2019 Nursing Salary Survey Results – A First Look

Not all the results are in, but we’ve got enough nursing salary survey feedback to give you a bird’s-eye preview 

The 2019 Elite Nursing Salary Survey has concluded with just under 15,000 responses! Thank you to everyone who participated and made it possible for us to give you an overview of not only salaries but other critical professional issues of our time throughout the nursing profession.

To start, some demographic information on our respondents:

  • A shade over 90 percent of this year’s respondents were female
  • Nursing is a profession ripe with experience. We offered five different ranges in asking for levels of experience (0-5 years, 6-15 years, 16-25 years, 26-40 years, 41+ years.) The most common response, with 32.5 percent of responses, was the 26-40 year range.
  • The most popular age range for our respondents was 51-60 years of age.
  • With 1,858 participants, Florida was the most common state of residence of people who answered the survey. It was followed in order by California, Ohio, Texas, and Pennsylvania.
  • Almost 80 percent reported their job status as full time.

Now for the biggest question: how much money are they making? Again, these are preliminary numbers, meaning that responses have been placed into ranges but not averaged. In the past, however, we’ve found that these ranges are the most accurate means of assessing the state of the profession, as one answer can distort a statistic. (Take for example a group of ten nurses where nine of the nurses make $50,000, but one makes $250,000. Suddenly, you have an average salary of $70,000 for the group, a number that may not be realistic for the nine nurses making $50K.)

With that established, we can say that out of 14,614 responses (note: not all respondents answered every question, so the total numbers may differ on each statistic) the most common salary range was $70,001-$80,000 per year (13.77 percent of responses), followed very closely by $60,001-$70,000 (13.41 percent) and $50,001-$60,000 (12.71 percent). In fact, almost exactly half (50.56 percent) of responses indicated professionals making between $50,001-$90,000 per year, with the remainder split slightly in favor of those making more than $90K (26.72 percent) as opposed to less than $50K (22.72 percent).

Now for a closer look at a few interesting topics:

Working Overtime

One area where we had no trouble getting responses was our question about overtime working habits. We received almost 14,000 responses to this query (about 95 percent of total surveys).

About 37 percent (about 5,100 nurses) are working overtime regularly, but the answer gets more interesting when looking at responses to the follow-up question, “Is working overtime required/mandated by your employer?” More individuals responded that they were working overtime voluntarily rather than being required to do so, but a considerable portion (about 2,600 responses) indicated they were salaried employees of whom extra hours were merely expected.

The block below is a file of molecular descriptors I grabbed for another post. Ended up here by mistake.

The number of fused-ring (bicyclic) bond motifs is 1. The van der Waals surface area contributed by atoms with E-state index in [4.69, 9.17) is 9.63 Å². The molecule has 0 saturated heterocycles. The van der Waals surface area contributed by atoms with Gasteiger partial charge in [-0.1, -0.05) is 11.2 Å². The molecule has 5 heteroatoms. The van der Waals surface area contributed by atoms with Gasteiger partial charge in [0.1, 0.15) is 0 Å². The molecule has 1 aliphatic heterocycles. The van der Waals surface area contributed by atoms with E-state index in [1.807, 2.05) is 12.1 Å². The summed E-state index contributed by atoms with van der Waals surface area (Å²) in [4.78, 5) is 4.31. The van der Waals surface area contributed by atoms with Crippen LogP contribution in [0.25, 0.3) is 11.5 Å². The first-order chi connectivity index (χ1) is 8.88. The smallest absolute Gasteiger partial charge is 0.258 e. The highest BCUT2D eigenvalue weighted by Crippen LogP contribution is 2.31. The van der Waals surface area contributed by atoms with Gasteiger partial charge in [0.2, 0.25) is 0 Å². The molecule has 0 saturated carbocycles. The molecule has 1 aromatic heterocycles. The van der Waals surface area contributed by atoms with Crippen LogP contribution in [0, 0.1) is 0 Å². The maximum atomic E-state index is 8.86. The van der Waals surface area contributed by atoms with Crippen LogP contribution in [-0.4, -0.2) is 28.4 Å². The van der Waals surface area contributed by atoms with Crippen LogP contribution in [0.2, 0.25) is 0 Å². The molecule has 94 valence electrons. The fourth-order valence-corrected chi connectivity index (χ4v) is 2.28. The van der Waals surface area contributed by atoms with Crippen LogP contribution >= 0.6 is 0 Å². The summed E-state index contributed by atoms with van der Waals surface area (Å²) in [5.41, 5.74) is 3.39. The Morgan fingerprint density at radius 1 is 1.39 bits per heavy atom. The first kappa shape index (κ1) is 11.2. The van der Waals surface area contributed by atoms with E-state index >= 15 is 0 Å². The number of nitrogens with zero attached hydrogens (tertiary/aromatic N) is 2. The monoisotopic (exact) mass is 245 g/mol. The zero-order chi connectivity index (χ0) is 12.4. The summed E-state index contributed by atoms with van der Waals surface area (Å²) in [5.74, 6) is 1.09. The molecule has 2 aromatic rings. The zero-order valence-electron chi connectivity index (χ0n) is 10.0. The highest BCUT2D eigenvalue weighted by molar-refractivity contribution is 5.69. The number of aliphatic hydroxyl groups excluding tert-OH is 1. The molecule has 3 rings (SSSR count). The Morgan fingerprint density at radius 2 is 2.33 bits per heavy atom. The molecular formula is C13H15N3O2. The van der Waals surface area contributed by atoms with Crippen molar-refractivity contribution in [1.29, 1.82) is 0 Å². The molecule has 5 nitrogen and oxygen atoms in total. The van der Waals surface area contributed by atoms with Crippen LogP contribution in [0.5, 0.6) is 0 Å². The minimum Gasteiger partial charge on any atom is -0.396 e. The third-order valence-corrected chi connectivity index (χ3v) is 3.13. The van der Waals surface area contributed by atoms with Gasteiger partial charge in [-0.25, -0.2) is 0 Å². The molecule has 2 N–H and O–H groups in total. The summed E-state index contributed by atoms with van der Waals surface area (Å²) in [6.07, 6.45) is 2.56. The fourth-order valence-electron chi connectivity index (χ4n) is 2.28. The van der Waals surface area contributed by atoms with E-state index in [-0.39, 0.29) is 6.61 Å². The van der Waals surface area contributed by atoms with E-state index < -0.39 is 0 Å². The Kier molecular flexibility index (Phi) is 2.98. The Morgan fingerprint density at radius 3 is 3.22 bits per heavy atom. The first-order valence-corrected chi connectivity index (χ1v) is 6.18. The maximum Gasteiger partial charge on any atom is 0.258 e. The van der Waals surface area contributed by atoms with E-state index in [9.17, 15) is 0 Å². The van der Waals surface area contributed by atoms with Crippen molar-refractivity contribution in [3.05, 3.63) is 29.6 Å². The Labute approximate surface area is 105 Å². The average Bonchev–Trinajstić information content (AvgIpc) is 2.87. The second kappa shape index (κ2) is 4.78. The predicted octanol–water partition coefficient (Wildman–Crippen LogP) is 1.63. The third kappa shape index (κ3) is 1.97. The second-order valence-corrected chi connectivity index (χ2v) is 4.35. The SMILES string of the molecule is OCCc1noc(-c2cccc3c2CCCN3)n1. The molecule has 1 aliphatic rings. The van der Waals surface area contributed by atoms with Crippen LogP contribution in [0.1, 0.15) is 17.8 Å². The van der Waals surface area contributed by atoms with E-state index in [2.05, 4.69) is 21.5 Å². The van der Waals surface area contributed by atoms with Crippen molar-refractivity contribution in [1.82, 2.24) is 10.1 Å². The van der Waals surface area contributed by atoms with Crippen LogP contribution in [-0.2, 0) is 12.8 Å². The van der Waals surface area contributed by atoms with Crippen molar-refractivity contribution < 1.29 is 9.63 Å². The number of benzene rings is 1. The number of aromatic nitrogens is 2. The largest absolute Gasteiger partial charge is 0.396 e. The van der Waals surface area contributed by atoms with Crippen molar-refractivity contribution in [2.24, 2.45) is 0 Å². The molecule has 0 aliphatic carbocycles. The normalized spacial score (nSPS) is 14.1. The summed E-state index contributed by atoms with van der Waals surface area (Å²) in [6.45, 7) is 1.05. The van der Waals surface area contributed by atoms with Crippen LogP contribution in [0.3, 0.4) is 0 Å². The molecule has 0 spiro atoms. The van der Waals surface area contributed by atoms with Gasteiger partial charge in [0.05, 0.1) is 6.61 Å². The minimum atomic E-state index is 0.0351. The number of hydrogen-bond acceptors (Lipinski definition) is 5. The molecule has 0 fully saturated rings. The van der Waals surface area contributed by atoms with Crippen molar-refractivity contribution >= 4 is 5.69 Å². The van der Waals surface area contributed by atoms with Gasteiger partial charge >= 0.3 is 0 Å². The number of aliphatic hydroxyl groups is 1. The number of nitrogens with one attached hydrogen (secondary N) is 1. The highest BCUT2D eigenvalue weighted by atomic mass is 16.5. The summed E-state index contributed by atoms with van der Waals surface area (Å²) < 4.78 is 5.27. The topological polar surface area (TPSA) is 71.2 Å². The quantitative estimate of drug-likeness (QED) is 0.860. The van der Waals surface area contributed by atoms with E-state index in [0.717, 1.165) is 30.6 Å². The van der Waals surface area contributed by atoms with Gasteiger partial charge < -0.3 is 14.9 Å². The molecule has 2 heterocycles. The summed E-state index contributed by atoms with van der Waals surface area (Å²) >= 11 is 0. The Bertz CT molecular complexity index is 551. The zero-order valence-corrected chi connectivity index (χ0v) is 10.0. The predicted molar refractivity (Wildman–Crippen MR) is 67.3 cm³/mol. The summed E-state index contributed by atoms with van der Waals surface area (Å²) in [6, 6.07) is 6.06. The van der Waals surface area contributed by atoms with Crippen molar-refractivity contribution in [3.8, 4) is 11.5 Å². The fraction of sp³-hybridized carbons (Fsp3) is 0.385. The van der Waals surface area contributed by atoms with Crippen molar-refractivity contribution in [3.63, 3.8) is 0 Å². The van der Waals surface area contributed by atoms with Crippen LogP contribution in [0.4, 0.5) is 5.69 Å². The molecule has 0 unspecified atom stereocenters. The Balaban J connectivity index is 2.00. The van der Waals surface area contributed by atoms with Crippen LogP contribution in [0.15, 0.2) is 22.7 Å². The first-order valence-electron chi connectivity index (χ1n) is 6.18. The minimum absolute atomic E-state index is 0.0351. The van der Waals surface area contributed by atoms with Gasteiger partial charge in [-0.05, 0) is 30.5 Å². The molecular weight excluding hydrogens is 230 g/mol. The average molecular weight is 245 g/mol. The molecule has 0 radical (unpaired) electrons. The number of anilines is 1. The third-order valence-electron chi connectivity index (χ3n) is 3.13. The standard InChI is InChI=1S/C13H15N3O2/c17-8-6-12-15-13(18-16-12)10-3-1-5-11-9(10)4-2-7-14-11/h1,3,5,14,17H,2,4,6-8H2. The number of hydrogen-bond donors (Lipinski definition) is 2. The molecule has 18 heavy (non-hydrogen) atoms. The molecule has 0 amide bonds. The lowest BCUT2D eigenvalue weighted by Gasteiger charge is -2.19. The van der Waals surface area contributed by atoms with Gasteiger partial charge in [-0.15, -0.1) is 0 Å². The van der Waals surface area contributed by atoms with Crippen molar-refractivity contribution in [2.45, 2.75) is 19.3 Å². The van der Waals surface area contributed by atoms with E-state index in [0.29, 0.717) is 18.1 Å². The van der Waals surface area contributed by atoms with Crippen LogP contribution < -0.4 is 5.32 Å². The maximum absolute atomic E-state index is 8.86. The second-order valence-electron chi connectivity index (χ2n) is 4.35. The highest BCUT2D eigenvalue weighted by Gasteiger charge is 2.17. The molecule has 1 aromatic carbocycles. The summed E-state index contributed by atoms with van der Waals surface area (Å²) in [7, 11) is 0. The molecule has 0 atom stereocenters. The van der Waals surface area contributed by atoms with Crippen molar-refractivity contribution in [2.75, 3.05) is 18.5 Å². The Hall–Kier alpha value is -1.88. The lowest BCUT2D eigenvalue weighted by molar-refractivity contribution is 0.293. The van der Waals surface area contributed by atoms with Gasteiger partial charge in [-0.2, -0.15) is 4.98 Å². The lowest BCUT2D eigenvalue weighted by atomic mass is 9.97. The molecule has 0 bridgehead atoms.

Taking the numbers at face value, non-salaried employees working overtime are doing so voluntarily about 70 percent of the time. Overall, however, a majority of nurses are not working regular overtime.

For those working overtime, the hours are not unreasonable, with nearly 75 percent of those who responded ‘yes’ indicating they work anywhere from an additional 1-8 hours each week.

Double Duty

Along the same lines in terms of working hours, but requiring a completely different set of considerations are the approximately 2,000 nursing professionals who reported that they currently hold more than one job. The ‘gig’ economy has led to many professionals—nursing and otherwise—moonlighting in additional positions, whether healthcare related or not for additional earnings.

In the past, Elite has talked with nurses who hold additional jobs or freelance gigs to make more money, and these professionals reported little if any resistance from their full-time employers. Odds are as the profession begins to skew towards younger professionals, this trend will only increase.

As for time devoted to outside pursuits, responses were evenly distributed between the three ranges offered (1-5 hours per week in second job, 6-10 hours, 11-20 hours).

Willingness to Change Jobs

We saved the best—or more interesting, in our opinions—for last. We asked respondents whether they had considered a new employment opportunity:

  •  Not at all
  •  In the past week
  •  In the past month
  •  In the past nine months
  •  In the past year

About 35 percent of the 11,000+ responses indicated that they had ‘not at all’ considered new opportunities. That left a considerable number of professionals distributed between the four ranges, which could be described as anything from passively looking to openly and actively searching for new employment.

Somewhat related to this question was the query, “How many times have you changed positions in your career?” Of our options, “five or more” was most popular—not entirely surprising in a survey with so many experienced professionals, but still an eye-catching number of job changes.

What are the factors leading so many nurses to seek new employment? Well… as we said, the research isn’t complete. Check back soon for further information!

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